It was an important point for Desgabets that man, unlike angels, is a being composed of body and soul, who continually experiences the union of the two substances by the endless impressions he finds in himself. The relation of mind and body in man is an essential one which must not be regarded as a penal state of the soul, but as the accomplishment of its natural perfection. Human thought has duration, succession, a beginning and an end—qualities that depend on the movements of the corporeal organs and which follow the rules of local movement. Although Descartes and Malebranche after him claimed that the human mind is capable of detachment from the body, Desgabets rejected this, since the human mind is not like an angel’s but requires continual commerce with the body and its senses for all its operations.
One further issue concerning Descartes’s general account of the nature of the mind-body union, which Desgabets raised in order to dispel, concerns the common complaint that the Cartesian view fails to account for the interaction of material and immaterial substances. Desgabets did not regard this as a true problem because he thought that the question demanded the impossible—an explanation of how the organized body and reasonable soul, which are in fact made for each other, can exercise a mutual commerce. He likened this to asking an artisan to explain how the convex surface of a peg can possibly fill that of a concave hole. It is akin to asking why extension is the essence of body, or why thought is the essence of mind. It’s just the way God made the world.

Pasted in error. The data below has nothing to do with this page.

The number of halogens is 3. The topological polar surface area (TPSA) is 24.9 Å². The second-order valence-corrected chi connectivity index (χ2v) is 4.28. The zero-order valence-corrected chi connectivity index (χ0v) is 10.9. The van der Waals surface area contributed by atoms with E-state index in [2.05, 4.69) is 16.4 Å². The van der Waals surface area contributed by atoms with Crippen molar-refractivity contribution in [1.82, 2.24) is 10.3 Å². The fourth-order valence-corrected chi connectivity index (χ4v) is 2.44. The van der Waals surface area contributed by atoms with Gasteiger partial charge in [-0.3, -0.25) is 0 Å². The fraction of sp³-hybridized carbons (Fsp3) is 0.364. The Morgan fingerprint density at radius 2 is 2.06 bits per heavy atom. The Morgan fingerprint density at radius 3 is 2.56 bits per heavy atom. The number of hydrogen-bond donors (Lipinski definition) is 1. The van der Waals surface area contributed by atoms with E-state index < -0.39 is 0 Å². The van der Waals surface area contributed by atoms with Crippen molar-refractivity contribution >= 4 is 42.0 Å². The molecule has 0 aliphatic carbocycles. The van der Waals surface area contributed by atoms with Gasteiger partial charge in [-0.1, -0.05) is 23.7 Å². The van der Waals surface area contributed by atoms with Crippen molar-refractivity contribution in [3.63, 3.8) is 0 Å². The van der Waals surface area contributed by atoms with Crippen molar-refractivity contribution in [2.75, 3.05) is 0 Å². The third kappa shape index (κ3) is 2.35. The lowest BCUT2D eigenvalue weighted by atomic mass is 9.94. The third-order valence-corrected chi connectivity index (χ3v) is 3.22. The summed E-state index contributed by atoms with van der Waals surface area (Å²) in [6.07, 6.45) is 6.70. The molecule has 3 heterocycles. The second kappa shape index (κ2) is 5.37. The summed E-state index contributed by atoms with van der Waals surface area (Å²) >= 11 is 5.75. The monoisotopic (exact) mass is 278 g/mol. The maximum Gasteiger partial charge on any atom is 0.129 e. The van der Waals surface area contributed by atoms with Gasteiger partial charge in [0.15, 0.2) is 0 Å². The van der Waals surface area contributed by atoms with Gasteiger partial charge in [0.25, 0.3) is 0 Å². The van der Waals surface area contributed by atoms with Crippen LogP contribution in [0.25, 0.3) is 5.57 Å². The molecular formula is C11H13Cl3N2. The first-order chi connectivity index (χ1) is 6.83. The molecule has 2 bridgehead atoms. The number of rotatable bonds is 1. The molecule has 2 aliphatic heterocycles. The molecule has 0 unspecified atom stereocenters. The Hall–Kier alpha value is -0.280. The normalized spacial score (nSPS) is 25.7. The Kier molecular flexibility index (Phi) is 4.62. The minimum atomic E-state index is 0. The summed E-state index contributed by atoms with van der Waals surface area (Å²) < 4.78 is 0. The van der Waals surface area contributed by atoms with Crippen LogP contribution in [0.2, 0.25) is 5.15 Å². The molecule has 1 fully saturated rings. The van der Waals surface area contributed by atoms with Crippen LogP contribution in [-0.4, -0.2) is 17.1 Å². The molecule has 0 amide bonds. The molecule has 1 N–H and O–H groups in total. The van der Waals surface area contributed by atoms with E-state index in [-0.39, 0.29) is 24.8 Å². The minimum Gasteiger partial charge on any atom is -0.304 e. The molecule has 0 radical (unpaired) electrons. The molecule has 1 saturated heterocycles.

What could be explained, according to Desgabets, is the way in which the mind and body are united and dependent upon one another. He found an analogue in the nature of the body-body relation: two bodies are united when their superficies touch and their movements take on a mutual dependence. Similarly, two minds are united when their thoughts and wills agree and depend on one another. The union of mind and body is not by touch, nor by agreement of thoughts, but by the dependence that exists between certain thoughts and certain movements such that one in fact follows from the other. The union of the mind and body in man is so strict that it founds a species of communication for their commerce, in virtue of which our thoughts are said to have duration, succession, etc., without themselves being corporeal. The union and its interaction cannot be further reduced in explanation. In short, the essence of man, who is composed of mind and body, is the union of mind and body, and the only legitimate questions which concern this union relate to how, given the union, the mind determines the body and the body determines the mind, which is an empirical question, known through experience not reason.